My Wife’s Glass Vat of Buttons

I go through her buttons:
that population of immigrants,
some humble, prepossessing,
some big, shiny hemispheres
like the golden dome
of a Shiite mosque. Some are
eagle-embossed, tarnished
from combat. One is tortoise shell
to which a pittance
of yellow yarn still clings.
One is shaped like a tornado
carved into maple. A black-rimmed one
might have been a puppet’s eye.
The light blue ones on a little card
seem despondent, pining
for the holes they've lost
or for the fingers that once pressed them gently
through. Others seem to make
the best of it: two members of the same
clan looking for a third.
Here’s a sexy, sparkled one
eager for sequined cleavage.
Here’s an oblong one, red as a jalapeno
that could burn a statement
into a cloak of snow. Some smell
of rosewater cologne,
some Pontifical incense, some tears.
This is a harbor, an ocean of souls
behind life’s thin thread.
There’ll be a second chance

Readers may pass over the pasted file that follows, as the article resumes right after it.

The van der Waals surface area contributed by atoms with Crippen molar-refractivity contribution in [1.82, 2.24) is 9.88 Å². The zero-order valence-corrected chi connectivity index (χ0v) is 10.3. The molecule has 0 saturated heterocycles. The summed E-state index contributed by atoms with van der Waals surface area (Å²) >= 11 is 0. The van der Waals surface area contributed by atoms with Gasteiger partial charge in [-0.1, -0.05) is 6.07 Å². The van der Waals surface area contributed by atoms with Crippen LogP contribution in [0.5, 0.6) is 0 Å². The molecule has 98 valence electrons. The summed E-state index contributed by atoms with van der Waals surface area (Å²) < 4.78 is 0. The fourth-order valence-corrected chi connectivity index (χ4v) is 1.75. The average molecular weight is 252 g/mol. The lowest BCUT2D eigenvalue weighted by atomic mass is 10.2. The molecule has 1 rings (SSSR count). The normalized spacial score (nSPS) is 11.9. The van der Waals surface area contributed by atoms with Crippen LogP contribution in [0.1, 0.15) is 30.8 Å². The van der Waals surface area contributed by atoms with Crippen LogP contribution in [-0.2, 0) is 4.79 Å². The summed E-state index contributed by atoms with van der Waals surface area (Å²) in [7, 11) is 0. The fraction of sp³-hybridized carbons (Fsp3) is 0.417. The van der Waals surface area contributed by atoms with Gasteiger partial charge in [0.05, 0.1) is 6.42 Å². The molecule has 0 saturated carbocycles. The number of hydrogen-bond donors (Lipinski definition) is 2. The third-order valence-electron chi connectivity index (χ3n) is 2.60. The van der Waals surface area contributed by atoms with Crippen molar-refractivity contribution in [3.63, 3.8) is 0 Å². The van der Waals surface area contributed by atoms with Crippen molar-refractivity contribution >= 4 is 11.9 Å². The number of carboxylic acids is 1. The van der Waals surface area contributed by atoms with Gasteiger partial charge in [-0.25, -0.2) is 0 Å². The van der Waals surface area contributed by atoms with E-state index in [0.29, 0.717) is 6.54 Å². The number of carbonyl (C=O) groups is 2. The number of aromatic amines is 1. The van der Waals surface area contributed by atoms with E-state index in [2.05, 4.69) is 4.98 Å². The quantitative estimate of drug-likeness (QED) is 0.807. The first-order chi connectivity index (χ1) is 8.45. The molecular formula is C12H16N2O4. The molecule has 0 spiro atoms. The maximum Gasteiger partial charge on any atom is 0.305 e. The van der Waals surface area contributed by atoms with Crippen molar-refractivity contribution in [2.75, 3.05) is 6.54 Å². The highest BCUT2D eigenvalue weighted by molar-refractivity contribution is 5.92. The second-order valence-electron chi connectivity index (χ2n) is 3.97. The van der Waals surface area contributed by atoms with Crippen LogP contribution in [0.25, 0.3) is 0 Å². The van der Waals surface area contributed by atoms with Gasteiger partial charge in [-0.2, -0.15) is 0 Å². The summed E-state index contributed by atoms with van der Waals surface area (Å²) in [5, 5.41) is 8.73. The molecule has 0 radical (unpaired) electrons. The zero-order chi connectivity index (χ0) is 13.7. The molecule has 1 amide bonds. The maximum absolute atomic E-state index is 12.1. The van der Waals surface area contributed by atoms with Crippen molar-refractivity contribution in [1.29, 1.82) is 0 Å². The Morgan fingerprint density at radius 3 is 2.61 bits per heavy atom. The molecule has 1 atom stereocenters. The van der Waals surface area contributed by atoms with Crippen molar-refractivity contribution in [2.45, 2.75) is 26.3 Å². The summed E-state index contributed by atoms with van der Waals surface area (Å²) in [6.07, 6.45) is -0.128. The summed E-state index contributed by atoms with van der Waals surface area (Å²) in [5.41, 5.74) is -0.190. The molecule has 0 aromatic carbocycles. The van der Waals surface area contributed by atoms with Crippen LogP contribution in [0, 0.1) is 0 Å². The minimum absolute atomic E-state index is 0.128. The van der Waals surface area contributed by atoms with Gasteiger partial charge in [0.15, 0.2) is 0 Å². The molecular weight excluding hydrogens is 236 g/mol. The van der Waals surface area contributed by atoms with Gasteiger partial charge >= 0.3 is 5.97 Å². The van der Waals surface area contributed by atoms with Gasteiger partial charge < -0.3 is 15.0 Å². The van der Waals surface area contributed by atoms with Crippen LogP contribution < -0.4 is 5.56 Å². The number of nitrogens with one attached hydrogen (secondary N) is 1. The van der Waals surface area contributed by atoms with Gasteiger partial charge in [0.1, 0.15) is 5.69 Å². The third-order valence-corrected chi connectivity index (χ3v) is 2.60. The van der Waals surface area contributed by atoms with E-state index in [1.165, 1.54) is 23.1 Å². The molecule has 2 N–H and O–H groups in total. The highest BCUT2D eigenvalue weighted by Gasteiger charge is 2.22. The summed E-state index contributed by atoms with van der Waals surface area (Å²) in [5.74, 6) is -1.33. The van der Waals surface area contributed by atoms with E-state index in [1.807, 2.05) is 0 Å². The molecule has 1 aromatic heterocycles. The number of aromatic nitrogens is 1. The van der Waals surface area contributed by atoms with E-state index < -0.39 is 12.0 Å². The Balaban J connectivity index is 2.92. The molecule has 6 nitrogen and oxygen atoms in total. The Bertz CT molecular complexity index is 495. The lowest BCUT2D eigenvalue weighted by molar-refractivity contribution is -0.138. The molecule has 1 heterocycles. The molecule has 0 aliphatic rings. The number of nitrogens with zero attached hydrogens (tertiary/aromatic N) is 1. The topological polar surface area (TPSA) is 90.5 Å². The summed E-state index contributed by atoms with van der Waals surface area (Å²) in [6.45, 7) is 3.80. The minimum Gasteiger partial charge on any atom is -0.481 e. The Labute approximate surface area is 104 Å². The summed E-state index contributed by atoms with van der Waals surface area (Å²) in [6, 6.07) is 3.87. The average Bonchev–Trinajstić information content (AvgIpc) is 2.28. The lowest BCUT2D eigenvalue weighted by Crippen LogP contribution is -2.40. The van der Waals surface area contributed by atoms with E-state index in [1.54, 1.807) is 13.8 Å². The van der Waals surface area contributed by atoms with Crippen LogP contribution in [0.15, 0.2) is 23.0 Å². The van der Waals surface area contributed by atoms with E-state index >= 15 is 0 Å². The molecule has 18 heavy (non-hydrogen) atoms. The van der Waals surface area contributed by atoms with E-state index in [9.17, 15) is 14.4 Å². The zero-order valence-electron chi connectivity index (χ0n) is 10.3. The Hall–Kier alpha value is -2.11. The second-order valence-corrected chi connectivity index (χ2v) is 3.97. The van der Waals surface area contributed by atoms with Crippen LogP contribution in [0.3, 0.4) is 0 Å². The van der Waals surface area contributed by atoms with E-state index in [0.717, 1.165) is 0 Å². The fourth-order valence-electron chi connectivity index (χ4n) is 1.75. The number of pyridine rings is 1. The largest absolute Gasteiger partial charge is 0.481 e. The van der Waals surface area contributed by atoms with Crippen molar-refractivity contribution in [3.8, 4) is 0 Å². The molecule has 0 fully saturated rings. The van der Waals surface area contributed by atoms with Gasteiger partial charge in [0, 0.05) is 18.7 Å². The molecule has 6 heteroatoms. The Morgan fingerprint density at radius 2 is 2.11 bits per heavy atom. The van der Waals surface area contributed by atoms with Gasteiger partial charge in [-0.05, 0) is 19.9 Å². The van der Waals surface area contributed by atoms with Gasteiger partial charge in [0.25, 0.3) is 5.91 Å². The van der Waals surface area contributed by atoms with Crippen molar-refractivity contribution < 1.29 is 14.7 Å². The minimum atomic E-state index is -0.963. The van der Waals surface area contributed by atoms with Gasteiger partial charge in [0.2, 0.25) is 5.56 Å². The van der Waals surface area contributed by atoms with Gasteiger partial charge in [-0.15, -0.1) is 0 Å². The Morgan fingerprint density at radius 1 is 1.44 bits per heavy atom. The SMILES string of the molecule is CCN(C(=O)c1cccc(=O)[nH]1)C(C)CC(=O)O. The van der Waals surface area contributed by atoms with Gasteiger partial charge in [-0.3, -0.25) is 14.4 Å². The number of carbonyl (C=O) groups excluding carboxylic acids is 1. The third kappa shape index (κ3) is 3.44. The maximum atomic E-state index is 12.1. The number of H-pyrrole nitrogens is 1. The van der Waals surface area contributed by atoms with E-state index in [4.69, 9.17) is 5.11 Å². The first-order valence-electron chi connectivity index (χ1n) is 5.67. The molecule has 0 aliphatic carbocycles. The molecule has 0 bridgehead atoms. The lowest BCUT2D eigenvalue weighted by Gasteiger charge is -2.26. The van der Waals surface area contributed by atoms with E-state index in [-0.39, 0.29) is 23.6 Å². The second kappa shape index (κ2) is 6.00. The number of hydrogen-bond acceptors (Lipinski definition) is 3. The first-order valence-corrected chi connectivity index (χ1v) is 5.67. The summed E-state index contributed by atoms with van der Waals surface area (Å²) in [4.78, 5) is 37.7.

for some, but for most 
there’ll never be closure.

 

published in the Spring/Summer 2016 issue of Salamander:

Links to Poems:


One Jacar

"Shaking Off My Expectations"


South Florida Poetry Journal

"My Wife, the Professor of Costume Design", "Brothers"


Big Ugly Review
“First Time I Saw Grandpa Shirtless”


The Pedestal Magazine
“The Beech Tree”


Siblings: Our First Macrocosm

"At La Petite France"


Love After 70
“Statistic”


Play with Your Food
“Vending Machine”


Two Hawks Quarterly

"On the Cold Side of Things"


Modern Poetry Review

Sunset Scumbles the Ochre

Kayak's Hull with Bush




Held Together Arts